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Questions and Answers

How do I start a small organic farm?

I live in Denver, Colorado and I would like to know which crops would grow best in the climate I live in and also when I should plant my seeds, what type of soil I should use, and natural ways of dealing with pests.

Posted by Daniel
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Daniel, if i were you I would get a job for a season on the kind of farm you wish to run. You question tells me you do not know enough to start a farm of your own without failing badly within 2 years. You should already know how to select crops and when to plant seed and what kind of soil is best in your area.

Working for a farmer for a season will allow you to quickly learn what you need to know

You also need to learn how to market what you grow as it will not sell itself. I suggest doing farmers markets before attempting a CSA or selling to restaurants

And if you want to sell your crops as organic you will need to get your land certified organic which takes 3 years of transition (and is a great way to learn how to farm using organic methods). I assume you do realize it is against the law in the USA to sell food as organic unless either you are certified organic or selling under $5000 in gross sales AND you are following the regulations as if you were certified organic (which includes keeping a lot of paper work on a daily basis).

Some links
Http:// (these guys started the US organic farming movement, tons of info)
Http:// (an amazing amount of information about sustainable farming)
Http:// (the best magazine for the market grower, an essential publication if you have been a market grower less than 13 years)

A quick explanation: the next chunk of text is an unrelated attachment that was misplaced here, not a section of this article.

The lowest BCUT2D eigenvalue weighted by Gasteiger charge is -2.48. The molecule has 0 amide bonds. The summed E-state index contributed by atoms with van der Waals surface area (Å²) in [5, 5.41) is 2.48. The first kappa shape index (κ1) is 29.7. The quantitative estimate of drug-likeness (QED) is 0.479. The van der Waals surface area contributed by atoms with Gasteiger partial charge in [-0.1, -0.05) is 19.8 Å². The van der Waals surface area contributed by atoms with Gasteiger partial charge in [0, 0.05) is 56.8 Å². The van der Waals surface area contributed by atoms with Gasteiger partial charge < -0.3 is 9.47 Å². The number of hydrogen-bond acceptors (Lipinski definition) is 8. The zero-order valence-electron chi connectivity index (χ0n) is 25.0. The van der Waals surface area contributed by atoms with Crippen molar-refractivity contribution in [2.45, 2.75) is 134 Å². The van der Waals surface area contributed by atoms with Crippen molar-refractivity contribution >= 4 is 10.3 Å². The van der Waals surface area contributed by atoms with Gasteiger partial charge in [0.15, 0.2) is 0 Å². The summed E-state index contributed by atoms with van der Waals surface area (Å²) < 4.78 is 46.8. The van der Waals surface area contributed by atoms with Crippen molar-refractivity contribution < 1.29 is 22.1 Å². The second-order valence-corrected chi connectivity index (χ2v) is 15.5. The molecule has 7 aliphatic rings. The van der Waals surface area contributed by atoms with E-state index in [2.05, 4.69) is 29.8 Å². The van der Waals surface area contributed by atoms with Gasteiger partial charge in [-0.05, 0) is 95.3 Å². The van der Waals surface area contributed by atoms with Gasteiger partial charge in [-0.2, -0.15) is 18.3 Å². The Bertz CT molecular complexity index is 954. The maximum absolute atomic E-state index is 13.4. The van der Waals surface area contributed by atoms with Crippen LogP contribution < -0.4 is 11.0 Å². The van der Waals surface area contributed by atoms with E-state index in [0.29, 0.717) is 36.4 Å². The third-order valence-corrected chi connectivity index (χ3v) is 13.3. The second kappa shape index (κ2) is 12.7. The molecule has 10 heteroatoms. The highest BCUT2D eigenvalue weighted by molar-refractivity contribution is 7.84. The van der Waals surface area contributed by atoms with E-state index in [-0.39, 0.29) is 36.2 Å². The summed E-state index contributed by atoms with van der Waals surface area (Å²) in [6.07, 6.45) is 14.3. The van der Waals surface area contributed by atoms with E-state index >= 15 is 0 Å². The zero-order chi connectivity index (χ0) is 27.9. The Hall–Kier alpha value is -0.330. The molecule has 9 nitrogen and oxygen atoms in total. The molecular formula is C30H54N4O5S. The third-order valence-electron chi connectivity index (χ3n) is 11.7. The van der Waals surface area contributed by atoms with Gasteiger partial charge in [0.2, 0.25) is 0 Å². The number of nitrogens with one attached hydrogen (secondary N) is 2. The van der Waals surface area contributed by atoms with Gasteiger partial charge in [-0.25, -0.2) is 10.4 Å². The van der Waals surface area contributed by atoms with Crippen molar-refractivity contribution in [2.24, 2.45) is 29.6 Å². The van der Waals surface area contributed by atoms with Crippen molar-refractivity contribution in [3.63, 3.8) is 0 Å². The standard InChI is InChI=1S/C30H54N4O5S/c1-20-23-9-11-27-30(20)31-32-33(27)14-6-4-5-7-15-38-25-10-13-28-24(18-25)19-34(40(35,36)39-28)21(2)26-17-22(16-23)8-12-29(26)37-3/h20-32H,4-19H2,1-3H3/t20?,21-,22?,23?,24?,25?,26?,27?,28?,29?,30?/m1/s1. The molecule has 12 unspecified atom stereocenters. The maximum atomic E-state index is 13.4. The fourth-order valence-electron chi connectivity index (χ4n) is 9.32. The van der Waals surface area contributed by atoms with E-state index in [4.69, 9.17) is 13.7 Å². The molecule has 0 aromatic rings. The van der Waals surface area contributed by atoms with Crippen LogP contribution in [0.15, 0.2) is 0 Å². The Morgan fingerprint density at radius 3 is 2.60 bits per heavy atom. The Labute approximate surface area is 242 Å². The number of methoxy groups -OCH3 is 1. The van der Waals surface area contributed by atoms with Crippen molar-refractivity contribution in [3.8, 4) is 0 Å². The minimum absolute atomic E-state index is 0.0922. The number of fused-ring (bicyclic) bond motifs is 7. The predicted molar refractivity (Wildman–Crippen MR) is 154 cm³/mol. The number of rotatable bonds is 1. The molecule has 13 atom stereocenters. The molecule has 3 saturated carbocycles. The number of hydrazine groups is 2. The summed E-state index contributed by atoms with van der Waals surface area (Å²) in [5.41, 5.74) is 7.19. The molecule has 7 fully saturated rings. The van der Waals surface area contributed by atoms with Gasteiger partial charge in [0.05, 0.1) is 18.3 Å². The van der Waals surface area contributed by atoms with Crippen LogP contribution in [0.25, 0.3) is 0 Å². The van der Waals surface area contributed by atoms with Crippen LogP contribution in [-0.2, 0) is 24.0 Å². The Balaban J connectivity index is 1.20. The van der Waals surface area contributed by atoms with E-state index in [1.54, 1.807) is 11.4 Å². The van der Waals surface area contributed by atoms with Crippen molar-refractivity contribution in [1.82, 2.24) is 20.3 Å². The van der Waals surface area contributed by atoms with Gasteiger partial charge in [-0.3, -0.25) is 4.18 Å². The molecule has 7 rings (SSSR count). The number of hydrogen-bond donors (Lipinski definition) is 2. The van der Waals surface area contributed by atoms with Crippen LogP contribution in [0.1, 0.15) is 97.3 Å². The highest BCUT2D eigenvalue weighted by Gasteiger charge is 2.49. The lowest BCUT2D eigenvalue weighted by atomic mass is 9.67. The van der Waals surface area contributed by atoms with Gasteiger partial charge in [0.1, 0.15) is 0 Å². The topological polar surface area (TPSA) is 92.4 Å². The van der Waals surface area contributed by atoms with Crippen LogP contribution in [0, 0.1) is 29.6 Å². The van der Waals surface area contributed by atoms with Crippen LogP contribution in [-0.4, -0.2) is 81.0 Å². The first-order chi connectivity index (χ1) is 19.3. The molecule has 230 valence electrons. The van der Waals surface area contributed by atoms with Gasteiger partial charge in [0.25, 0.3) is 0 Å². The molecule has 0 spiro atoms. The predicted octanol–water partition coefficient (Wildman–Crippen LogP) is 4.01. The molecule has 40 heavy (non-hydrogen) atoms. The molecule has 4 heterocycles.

Http://… (the best list serve for market farmers, period)
Http:// (the USDA National Organic Program)

How can I get support and funds to start a small farm?

No one I know wants me to be a farmer, why is it so hard to get support.

Posted by peaches
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Peaches your story sounds familiar.

Try this question and my answer. Http://;…

Unlike most answers here I will say that your goal is VERY achievable VERY admirable and I will tell you how. With the right setup and knowledge 2-3K per acre income is very realistic. Not initially of course but in 5 or so years it is.

First, stop thinking of buying a farm or land just yet. Instead you need to learn what kind of land/farm you are looking for. So the only way to do that is to learn about farming. You have 3 basic approaches here.
Buy a farm and learn on the job. Not very smart, not likely to succeed. Think about it. Would you go start a restaurant and just learn on the job? I didn't think so. Farming isn't just about taking care of animals and growing stuff, its a business. Its one of the toughest businesses to make money at because of the enormous amount of knowledge needed to address everyday problems.
You could also rent a house in a small rural community, find a job there and work for some elderly farmers in your spare time or as your primary job. This would be better than the first way but it will take finding the right farmer and several years to get where you need to be.
The best way is to apprentice at a farm. You can find some excellent opportunities in this area. In sustainable agriculture circles there are some very very good farmers to work for. These types of farmers (sustainable agriculture) are true agrarians. They will show you how to make a living off the land while improving it, they will show you how to find markets for your products, they will show you how to manage your business. Here is a link to locate one Http://